Goats have very smooth tongues like a dog does which make it a bit more difficult to get all they need simply by licking at the block. Mineral blocks are typically full of cheap salts, so the goat needs to consume more of the block in order to meet it’s mineral needs. Problem is, the goat is attracted to the mineral block because of the salt and they typically get their fill of salt before they've come close to consuming the necessary amount of minerals. So all in all, while it’s a convenient concept, to me, a mineral block is worthless.

There are a variety of loose minerals on the market. Steer clear of “Sheep & Goat” minerals. Copper in high amounts is toxic to sheep, while studies have shown that goats need a good bit of it, so a mineral safe for sheep just isn't going to come close to meeting a goat’s copper needs. I prefer to buy dark, loose minerals…grey, brownish, earthy-toned ones. The red ones usually contain higher levels of iron and iron inhibits copper absorption. Add in that many of the red minerals have iffy amounts and sources of copper to begin with and it’s just not worth the money. My all time favorite mineral is Bluebonnet Techmaster Complete. Smells sooooo good, and has added kelp, yeast & probiotics.

Sadly, Techmaster is not available in all areas. Used it for many years before my local dealer closed up shop, so for a few years I used Cargill Right Now Onyx, a cattle mineral, and the goats did well on it. 

My loose mineral of choice. A 50lb bag last FOREVER.

To be truly scientific I have even tried a few for comparison.... And yes, by "tried", I mean I went on a taste testing spree.

I licked a mineral block, a salt block and tried a pinch of  both the Techmaster & the Cargill Right Now Onyx loose minerals. Salt block obviously was the saltiest. That mineral block was almost as salty as the pure salt block, with a hint of earthy undertones and my loose minerals were kinda gross (or should I say "very earthly"?)… I could taste a SLIGHT saltiness, but it was barely there… So given that controlled, uber scientific experiment, I have proven that my loose mineral of choice isn't chock full of cheap, filler salts.

True, I also read the labels as well, but the taste testing, IMO, made the whole thing more legit.

Also, a side note… Copper boluses are made of copper OXIDE. I see some folks grabbing bottles of copper SULFATE and just pouring who knows how much into their water troughs, and some who even have fed it via syringe. Do keep in mind that there is such a thing as “Too much of a good thing”. The copper OXIDE rods in the bolus dissolve slowly over a period of MONTHS in the digestive tract of the goat and when used properly, pose no risk of copper toxicity. The copper sulfate CAN be toxic and it is not a gradual release form of copper supplementation....

Anywho, just look how pretty Sabrina is now!

No coarse hair, no coat discoloration, no more hoof issues
Before her diet was heavily processed sweet feed in huge amounts (4 1/2+lbs of 16% sticky sweet feed per day), browse, a flake of alfalfa hay, mineral block and grass hay free choice. Here we switched it up a bit.

She now gets 17% protein, Standlee alfalfa pellets, good quality coastal & sudan hay, LOOSE minerals and her grain ration is a 12% protein mix of 2 parts whole oats, 1 part Purina Strategy Healthy Edge horse feed (lower protein, high forage content high fat/calcium feed) top dressed with black oil sunflower seeds or rice bran pellets…..When milking she consumes no more than 3lbs of grain per day (usually 1lb each milking) and last lactation she milked 14lbs at 2 weeks fresh. Plus she maintains great condition. So, in summary, she actually looks better on LESS feed.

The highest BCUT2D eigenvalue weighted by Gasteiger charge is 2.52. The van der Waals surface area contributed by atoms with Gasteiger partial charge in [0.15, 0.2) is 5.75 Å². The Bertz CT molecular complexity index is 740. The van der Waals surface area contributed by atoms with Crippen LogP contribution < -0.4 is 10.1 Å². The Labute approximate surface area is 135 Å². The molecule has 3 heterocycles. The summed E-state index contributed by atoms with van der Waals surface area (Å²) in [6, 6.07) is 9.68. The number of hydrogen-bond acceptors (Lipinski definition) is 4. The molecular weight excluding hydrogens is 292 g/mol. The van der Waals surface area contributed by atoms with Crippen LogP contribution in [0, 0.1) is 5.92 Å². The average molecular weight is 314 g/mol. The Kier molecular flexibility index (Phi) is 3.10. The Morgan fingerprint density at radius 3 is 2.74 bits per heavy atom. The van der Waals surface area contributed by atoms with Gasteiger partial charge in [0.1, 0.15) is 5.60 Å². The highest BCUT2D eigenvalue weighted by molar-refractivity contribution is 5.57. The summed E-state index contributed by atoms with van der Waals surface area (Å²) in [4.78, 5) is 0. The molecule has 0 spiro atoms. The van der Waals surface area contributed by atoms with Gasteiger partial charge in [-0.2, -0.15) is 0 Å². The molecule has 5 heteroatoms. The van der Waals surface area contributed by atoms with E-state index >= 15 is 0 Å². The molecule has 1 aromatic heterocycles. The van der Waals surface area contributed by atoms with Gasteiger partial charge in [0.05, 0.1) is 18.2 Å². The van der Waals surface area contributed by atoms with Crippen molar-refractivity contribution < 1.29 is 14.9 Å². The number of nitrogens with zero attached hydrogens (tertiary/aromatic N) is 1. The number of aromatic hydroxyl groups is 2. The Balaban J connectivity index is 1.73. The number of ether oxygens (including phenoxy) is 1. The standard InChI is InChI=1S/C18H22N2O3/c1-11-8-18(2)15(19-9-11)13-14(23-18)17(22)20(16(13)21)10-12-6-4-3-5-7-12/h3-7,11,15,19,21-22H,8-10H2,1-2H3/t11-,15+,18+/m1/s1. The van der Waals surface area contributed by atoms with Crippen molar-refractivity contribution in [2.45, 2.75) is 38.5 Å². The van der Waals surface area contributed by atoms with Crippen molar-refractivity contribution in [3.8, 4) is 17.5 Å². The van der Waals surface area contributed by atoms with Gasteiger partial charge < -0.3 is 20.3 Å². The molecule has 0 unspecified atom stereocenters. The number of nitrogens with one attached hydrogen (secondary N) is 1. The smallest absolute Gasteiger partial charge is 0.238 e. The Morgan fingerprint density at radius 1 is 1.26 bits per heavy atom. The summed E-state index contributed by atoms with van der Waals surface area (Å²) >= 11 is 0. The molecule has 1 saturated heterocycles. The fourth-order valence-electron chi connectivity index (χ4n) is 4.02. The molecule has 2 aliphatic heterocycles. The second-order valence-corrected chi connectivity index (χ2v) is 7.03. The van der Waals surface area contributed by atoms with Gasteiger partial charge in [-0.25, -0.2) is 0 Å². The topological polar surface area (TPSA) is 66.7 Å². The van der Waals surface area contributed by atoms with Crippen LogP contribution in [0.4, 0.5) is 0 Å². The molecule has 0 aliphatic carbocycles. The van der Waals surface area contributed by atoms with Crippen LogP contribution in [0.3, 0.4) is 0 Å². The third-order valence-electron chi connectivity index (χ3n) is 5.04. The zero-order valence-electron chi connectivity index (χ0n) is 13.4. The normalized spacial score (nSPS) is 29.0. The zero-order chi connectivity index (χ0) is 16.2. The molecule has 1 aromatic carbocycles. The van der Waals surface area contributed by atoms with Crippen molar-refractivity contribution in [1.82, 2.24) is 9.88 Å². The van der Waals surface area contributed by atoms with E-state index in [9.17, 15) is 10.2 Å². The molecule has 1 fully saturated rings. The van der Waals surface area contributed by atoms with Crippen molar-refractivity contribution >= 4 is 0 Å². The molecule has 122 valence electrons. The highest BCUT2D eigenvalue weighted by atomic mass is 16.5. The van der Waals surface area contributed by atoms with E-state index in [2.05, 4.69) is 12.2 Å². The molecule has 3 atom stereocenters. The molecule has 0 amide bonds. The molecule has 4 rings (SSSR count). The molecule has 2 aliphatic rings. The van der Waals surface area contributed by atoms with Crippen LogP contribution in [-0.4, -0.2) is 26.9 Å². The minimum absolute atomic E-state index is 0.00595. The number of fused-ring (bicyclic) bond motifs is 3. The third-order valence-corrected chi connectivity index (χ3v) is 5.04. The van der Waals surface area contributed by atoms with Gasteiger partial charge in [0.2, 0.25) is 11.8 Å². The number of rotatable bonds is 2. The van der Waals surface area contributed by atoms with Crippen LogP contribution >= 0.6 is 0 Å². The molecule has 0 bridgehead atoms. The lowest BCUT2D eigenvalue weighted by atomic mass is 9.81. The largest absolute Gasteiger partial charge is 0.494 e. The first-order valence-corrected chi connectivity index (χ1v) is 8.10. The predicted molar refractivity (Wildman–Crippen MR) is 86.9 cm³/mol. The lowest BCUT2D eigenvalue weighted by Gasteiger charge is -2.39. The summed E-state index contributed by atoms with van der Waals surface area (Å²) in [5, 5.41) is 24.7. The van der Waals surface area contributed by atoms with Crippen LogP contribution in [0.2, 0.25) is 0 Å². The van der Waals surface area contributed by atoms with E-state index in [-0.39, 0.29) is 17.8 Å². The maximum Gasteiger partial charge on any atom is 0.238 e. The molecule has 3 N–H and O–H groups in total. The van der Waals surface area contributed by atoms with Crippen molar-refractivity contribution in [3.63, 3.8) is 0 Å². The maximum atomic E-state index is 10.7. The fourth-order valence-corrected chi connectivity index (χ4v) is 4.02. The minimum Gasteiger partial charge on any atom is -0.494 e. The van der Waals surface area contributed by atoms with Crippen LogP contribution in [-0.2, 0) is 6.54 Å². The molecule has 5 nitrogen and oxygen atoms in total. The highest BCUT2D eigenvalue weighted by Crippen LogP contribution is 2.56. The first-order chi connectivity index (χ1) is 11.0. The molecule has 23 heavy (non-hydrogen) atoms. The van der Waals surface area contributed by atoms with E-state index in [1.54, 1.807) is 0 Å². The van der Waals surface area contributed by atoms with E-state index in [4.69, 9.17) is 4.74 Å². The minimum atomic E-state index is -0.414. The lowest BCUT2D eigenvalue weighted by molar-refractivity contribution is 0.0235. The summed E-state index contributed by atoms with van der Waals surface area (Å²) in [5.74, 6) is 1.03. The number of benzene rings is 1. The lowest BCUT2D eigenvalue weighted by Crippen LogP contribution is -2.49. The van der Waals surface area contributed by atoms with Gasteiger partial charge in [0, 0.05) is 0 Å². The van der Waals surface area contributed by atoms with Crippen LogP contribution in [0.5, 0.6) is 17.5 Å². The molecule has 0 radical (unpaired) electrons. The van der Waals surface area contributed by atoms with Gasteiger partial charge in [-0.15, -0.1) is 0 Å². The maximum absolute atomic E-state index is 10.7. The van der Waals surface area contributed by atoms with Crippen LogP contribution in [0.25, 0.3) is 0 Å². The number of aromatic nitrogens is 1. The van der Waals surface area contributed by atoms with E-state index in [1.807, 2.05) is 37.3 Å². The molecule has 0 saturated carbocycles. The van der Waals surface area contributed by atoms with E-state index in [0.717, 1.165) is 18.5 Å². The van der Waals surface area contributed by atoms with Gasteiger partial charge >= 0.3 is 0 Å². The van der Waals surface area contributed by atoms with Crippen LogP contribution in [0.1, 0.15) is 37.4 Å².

The diet is made up of quality forage (alfalfa & hay), proper minerals and minimal grains. I find many folks will buy the poorest quality hay for goats, when in fact, I find my money better spent when I choose the best quality I can afford. Making the bulk of my herd’s diet alfalfa and quality hay enables me to have better production, better condition on a lot less of the concentrates (grain/pelleted rations) Not to mention the overall health of the herd is much, much better. Good forages make for a happy, healthy rumen. Proper minerals improve the overall health.

Sabrina's pregnant belly January 2012. Such a huge difference in overall condition when compared to last year. Kids due January 26th.
Many people think I’m nuts…after all they are “Just goats, they can eat anything” but the proof is in the pudding my friends! Which, BTW, not a clue how this got started, but goats do NOT eat anything, nor should it be considered ok to feed them food stuffs unsuitable for other livestock. They are actually picky eaters, preferring browse to grazing and if you watch them at the hay feeder they are constantly picking through it to find the best bite (which is why I feed alfalfa pellets.. They pick through the alfalfa hay, eat the leaves and waste a ton of stems..No waste with my alfalfa pellets). A horse will consume hay spilled on the ground and walked on, a goat won't unless that's the only thing available....

Anywho....usually the folks who think I'm nuts and advise me to use outdated methods of poor grass hay, lots of heavy sweet feeds and inadequate minerals are those with scraggly looking goats and they are the ones losing does to hypocalcemia every kidding season.

No scraggly looking goats here, and my does receive enough calcium from their alfalfa that I’ve had no losses & no hypocalcemia. Providing proper minerals i.e- copper, has also allowed me to deworm less frequently as well.....

Of course, each person has their own methods. I didn’t invent this stuff folks. I’m blessed to be advised by those who have decades of first hand experience and have been willing to help me out. In turn, I’ve tweaked things to suit my herd’s needs and my budget and all in all, I’m a happy goat owner with healthy goats.

I’ve said it once, I’ll say it again. If you have goats, I strongly urge you to read Joyce Lazzaro's Copper Studies (think I've linked to it enough in this post? lol)..
There are some interesting pictures of animals suffering from extreme copper deficiency as well as more in depth info than the brief review I provided.

Good stuff!